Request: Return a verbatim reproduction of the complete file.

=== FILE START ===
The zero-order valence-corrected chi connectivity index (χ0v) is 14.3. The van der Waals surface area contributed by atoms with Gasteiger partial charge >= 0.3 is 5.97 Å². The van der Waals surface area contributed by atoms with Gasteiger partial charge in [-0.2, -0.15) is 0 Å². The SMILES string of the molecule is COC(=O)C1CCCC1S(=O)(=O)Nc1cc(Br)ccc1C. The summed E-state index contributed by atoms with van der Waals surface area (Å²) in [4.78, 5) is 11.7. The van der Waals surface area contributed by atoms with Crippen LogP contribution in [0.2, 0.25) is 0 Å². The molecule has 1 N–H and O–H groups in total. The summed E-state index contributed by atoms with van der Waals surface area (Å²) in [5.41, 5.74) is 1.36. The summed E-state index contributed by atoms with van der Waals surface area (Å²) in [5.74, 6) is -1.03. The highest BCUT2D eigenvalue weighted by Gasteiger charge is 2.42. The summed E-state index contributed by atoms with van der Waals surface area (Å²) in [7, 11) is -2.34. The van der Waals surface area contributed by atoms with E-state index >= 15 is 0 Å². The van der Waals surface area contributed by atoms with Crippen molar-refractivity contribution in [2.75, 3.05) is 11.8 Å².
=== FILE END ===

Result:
The zero-order valence-corrected chi connectivity index (χ0v) is 14.3. The van der Waals surface area contributed by atoms with Gasteiger partial charge >= 0.3 is 5.97 Å². The van der Waals surface area contributed by atoms with Gasteiger partial charge in [-0.2, -0.15) is 0 Å². The SMILES string of the molecule is COC(=O)C1CCCC1S(=O)(=O)Nc1cc(Br)ccc1C. The summed E-state index contributed by atoms with van der Waals surface area (Å²) in [4.78, 5) is 11.7. The van der Waals surface area contributed by atoms with Crippen LogP contribution in [0.2, 0.25) is 0 Å². The molecule has 1 N–H and O–H groups in total. The summed E-state index contributed by atoms with van der Waals surface area (Å²) in [5.41, 5.74) is 1.36. The summed E-state index contributed by atoms with van der Waals surface area (Å²) in [5.74, 6) is -1.03. The highest BCUT2D eigenvalue weighted by Gasteiger charge is 2.42. The summed E-state index contributed by atoms with van der Waals surface area (Å²) in [7, 11) is -2.34. The van der Waals surface area contributed by atoms with E-state index >= 15 is 0 Å². The van der Waals surface area contributed by atoms with Crippen molar-refractivity contribution in [2.75, 3.05) is 11.8 Å².